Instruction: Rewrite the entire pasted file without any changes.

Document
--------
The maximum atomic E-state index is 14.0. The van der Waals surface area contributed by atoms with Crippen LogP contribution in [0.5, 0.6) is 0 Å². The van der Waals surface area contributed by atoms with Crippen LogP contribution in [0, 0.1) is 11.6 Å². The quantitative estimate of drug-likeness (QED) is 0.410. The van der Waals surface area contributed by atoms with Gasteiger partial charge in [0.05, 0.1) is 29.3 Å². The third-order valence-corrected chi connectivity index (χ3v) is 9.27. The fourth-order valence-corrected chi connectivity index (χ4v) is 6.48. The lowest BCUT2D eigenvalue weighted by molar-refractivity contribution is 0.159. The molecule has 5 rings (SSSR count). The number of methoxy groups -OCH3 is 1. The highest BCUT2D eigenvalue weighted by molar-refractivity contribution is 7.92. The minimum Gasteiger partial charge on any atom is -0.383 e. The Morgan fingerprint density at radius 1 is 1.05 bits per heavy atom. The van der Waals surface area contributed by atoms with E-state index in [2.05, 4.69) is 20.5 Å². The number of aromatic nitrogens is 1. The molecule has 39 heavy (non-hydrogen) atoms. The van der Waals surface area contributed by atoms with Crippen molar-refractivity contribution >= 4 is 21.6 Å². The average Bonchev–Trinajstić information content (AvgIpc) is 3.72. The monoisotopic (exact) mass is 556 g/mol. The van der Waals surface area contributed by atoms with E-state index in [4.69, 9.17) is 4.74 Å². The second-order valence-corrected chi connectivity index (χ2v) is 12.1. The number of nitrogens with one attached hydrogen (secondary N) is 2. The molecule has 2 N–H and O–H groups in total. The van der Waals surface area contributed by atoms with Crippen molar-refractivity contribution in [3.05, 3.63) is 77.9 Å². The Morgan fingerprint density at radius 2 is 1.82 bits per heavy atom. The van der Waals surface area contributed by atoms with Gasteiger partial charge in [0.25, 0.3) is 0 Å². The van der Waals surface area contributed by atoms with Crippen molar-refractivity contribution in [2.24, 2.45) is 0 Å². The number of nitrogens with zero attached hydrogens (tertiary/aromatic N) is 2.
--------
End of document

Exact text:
The maximum atomic E-state index is 14.0. The van der Waals surface area contributed by atoms with Crippen LogP contribution in [0.5, 0.6) is 0 Å². The van der Waals surface area contributed by atoms with Crippen LogP contribution in [0, 0.1) is 11.6 Å². The quantitative estimate of drug-likeness (QED) is 0.410. The van der Waals surface area contributed by atoms with Gasteiger partial charge in [0.05, 0.1) is 29.3 Å². The third-order valence-corrected chi connectivity index (χ3v) is 9.27. The fourth-order valence-corrected chi connectivity index (χ4v) is 6.48. The lowest BCUT2D eigenvalue weighted by molar-refractivity contribution is 0.159. The molecule has 5 rings (SSSR count). The number of methoxy groups -OCH3 is 1. The highest BCUT2D eigenvalue weighted by molar-refractivity contribution is 7.92. The minimum Gasteiger partial charge on any atom is -0.383 e. The Morgan fingerprint density at radius 1 is 1.05 bits per heavy atom. The van der Waals surface area contributed by atoms with E-state index in [2.05, 4.69) is 20.5 Å². The number of aromatic nitrogens is 1. The molecule has 39 heavy (non-hydrogen) atoms. The van der Waals surface area contributed by atoms with Crippen molar-refractivity contribution >= 4 is 21.6 Å². The average Bonchev–Trinajstić information content (AvgIpc) is 3.72. The monoisotopic (exact) mass is 556 g/mol. The van der Waals surface area contributed by atoms with E-state index in [4.69, 9.17) is 4.74 Å². The second-order valence-corrected chi connectivity index (χ2v) is 12.1. The number of nitrogens with one attached hydrogen (secondary N) is 2. The molecule has 2 N–H and O–H groups in total. The van der Waals surface area contributed by atoms with Crippen molar-refractivity contribution in [3.05, 3.63) is 77.9 Å². The Morgan fingerprint density at radius 2 is 1.82 bits per heavy atom. The van der Waals surface area contributed by atoms with Gasteiger partial charge in [0.25, 0.3) is 0 Å². The van der Waals surface area contributed by atoms with Crippen molar-refractivity contribution in [2.24, 2.45) is 0 Å². The number of nitrogens with zero attached hydrogens (tertiary/aromatic N) is 2.